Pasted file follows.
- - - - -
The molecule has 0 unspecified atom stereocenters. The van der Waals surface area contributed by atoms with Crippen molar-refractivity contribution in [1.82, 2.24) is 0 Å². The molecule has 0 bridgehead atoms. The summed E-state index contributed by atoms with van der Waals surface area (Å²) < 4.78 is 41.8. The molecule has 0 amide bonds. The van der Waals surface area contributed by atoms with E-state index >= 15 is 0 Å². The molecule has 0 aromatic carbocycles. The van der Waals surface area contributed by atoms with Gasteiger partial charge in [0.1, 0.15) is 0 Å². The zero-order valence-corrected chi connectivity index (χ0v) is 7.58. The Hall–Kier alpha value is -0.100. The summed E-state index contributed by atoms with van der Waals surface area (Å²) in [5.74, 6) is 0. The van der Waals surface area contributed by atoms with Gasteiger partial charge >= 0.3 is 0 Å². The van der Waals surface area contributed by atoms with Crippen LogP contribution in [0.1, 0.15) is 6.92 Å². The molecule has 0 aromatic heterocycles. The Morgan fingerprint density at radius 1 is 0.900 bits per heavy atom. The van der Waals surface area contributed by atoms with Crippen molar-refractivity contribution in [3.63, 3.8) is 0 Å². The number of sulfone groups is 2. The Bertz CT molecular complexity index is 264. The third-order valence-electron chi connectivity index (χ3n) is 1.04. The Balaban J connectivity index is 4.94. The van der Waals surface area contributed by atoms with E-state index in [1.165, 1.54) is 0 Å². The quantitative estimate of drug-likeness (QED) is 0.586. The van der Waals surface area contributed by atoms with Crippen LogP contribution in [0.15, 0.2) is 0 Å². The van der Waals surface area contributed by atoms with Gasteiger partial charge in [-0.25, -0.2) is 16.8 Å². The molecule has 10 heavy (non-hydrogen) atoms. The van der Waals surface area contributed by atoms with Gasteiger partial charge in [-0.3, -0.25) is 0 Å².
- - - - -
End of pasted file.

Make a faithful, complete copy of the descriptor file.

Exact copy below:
The molecule has 0 unspecified atom stereocenters. The van der Waals surface area contributed by atoms with Crippen molar-refractivity contribution in [1.82, 2.24) is 0 Å². The molecule has 0 bridgehead atoms. The summed E-state index contributed by atoms with van der Waals surface area (Å²) < 4.78 is 41.8. The molecule has 0 amide bonds. The van der Waals surface area contributed by atoms with E-state index >= 15 is 0 Å². The molecule has 0 aromatic carbocycles. The van der Waals surface area contributed by atoms with Gasteiger partial charge in [0.1, 0.15) is 0 Å². The zero-order valence-corrected chi connectivity index (χ0v) is 7.58. The Hall–Kier alpha value is -0.100. The summed E-state index contributed by atoms with van der Waals surface area (Å²) in [5.74, 6) is 0. The van der Waals surface area contributed by atoms with Gasteiger partial charge >= 0.3 is 0 Å². The van der Waals surface area contributed by atoms with Crippen LogP contribution in [0.1, 0.15) is 6.92 Å². The molecule has 0 aromatic heterocycles. The Morgan fingerprint density at radius 1 is 0.900 bits per heavy atom. The van der Waals surface area contributed by atoms with Crippen molar-refractivity contribution in [3.63, 3.8) is 0 Å². The number of sulfone groups is 2. The Bertz CT molecular complexity index is 264. The third-order valence-electron chi connectivity index (χ3n) is 1.04. The Balaban J connectivity index is 4.94. The van der Waals surface area contributed by atoms with E-state index in [1.165, 1.54) is 0 Å². The quantitative estimate of drug-likeness (QED) is 0.586. The van der Waals surface area contributed by atoms with Crippen LogP contribution in [0.15, 0.2) is 0 Å². The van der Waals surface area contributed by atoms with Gasteiger partial charge in [-0.25, -0.2) is 16.8 Å². The molecule has 10 heavy (non-hydrogen) atoms. The van der Waals surface area contributed by atoms with Gasteiger partial charge in [-0.3, -0.25) is 0 Å².